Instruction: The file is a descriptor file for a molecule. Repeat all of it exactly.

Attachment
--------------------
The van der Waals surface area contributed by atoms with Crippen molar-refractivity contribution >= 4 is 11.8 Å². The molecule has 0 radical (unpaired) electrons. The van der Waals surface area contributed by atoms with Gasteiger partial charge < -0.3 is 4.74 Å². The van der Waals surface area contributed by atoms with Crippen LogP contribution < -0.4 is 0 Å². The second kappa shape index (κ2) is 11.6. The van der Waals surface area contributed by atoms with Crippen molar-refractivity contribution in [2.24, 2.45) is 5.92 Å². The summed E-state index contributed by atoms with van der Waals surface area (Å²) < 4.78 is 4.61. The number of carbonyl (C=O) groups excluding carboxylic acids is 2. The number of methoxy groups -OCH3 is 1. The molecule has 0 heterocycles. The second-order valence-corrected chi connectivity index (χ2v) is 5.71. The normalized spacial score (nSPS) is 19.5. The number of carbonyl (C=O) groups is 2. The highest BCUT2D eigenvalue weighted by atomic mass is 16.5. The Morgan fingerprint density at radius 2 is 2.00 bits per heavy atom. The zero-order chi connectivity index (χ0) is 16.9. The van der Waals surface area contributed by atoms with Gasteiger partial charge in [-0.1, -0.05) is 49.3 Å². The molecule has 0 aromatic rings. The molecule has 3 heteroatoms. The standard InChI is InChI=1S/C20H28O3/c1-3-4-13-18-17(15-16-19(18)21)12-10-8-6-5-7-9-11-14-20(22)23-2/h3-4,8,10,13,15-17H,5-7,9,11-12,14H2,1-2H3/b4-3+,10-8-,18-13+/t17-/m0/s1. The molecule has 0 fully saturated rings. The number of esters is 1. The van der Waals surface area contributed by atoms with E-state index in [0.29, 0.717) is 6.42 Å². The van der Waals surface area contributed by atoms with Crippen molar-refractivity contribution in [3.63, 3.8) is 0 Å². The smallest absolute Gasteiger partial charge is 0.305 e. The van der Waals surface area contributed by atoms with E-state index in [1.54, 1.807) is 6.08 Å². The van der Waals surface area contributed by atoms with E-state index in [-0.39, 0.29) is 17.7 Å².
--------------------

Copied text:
The van der Waals surface area contributed by atoms with Crippen molar-refractivity contribution >= 4 is 11.8 Å². The molecule has 0 radical (unpaired) electrons. The van der Waals surface area contributed by atoms with Gasteiger partial charge < -0.3 is 4.74 Å². The van der Waals surface area contributed by atoms with Crippen LogP contribution < -0.4 is 0 Å². The second kappa shape index (κ2) is 11.6. The van der Waals surface area contributed by atoms with Crippen molar-refractivity contribution in [2.24, 2.45) is 5.92 Å². The summed E-state index contributed by atoms with van der Waals surface area (Å²) < 4.78 is 4.61. The number of carbonyl (C=O) groups excluding carboxylic acids is 2. The number of methoxy groups -OCH3 is 1. The molecule has 0 heterocycles. The second-order valence-corrected chi connectivity index (χ2v) is 5.71. The normalized spacial score (nSPS) is 19.5. The number of carbonyl (C=O) groups is 2. The highest BCUT2D eigenvalue weighted by atomic mass is 16.5. The Morgan fingerprint density at radius 2 is 2.00 bits per heavy atom. The zero-order chi connectivity index (χ0) is 16.9. The van der Waals surface area contributed by atoms with Gasteiger partial charge in [-0.1, -0.05) is 49.3 Å². The molecule has 0 aromatic rings. The molecule has 3 heteroatoms. The standard InChI is InChI=1S/C20H28O3/c1-3-4-13-18-17(15-16-19(18)21)12-10-8-6-5-7-9-11-14-20(22)23-2/h3-4,8,10,13,15-17H,5-7,9,11-12,14H2,1-2H3/b4-3+,10-8-,18-13+/t17-/m0/s1. The molecule has 0 fully saturated rings. The number of esters is 1. The van der Waals surface area contributed by atoms with E-state index in [0.29, 0.717) is 6.42 Å². The van der Waals surface area contributed by atoms with Crippen molar-refractivity contribution in [3.63, 3.8) is 0 Å². The smallest absolute Gasteiger partial charge is 0.305 e. The van der Waals surface area contributed by atoms with E-state index in [1.54, 1.807) is 6.08 Å². The van der Waals surface area contributed by atoms with E-state index in [-0.39, 0.29) is 17.7 Å².